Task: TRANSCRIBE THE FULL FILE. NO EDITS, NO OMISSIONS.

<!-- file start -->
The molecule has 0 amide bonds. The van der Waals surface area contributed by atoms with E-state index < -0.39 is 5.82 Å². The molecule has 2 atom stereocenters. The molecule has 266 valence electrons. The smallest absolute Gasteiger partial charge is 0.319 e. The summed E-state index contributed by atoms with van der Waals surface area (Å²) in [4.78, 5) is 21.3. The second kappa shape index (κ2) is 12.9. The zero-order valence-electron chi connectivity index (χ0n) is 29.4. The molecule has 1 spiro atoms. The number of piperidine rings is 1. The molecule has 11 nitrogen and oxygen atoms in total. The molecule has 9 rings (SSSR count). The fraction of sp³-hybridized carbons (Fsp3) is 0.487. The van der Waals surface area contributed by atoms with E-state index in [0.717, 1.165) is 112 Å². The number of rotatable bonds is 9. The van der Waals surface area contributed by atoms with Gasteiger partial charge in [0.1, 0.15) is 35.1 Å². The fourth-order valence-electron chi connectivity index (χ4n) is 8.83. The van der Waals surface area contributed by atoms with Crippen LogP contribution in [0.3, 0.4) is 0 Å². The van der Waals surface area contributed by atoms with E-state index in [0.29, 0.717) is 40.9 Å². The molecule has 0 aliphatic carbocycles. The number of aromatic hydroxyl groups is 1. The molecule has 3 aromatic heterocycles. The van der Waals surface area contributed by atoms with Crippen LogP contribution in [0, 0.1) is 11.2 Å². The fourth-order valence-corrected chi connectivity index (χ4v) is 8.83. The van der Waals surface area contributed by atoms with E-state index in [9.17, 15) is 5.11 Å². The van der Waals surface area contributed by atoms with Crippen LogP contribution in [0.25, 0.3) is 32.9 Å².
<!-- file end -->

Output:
The molecule has 0 amide bonds. The van der Waals surface area contributed by atoms with E-state index < -0.39 is 5.82 Å². The molecule has 2 atom stereocenters. The molecule has 266 valence electrons. The smallest absolute Gasteiger partial charge is 0.319 e. The summed E-state index contributed by atoms with van der Waals surface area (Å²) in [4.78, 5) is 21.3. The second kappa shape index (κ2) is 12.9. The zero-order valence-electron chi connectivity index (χ0n) is 29.4. The molecule has 1 spiro atoms. The number of piperidine rings is 1. The molecule has 11 nitrogen and oxygen atoms in total. The molecule has 9 rings (SSSR count). The fraction of sp³-hybridized carbons (Fsp3) is 0.487. The van der Waals surface area contributed by atoms with E-state index in [0.717, 1.165) is 112 Å². The number of rotatable bonds is 9. The van der Waals surface area contributed by atoms with Gasteiger partial charge in [0.1, 0.15) is 35.1 Å². The fourth-order valence-electron chi connectivity index (χ4n) is 8.83. The van der Waals surface area contributed by atoms with Crippen LogP contribution in [0.3, 0.4) is 0 Å². The van der Waals surface area contributed by atoms with E-state index in [0.29, 0.717) is 40.9 Å². The molecule has 0 aliphatic carbocycles. The number of aromatic hydroxyl groups is 1. The molecule has 3 aromatic heterocycles. The van der Waals surface area contributed by atoms with Crippen LogP contribution in [0, 0.1) is 11.2 Å². The fourth-order valence-corrected chi connectivity index (χ4v) is 8.83. The van der Waals surface area contributed by atoms with E-state index in [9.17, 15) is 5.11 Å². The van der Waals surface area contributed by atoms with Crippen LogP contribution in [0.25, 0.3) is 32.9 Å².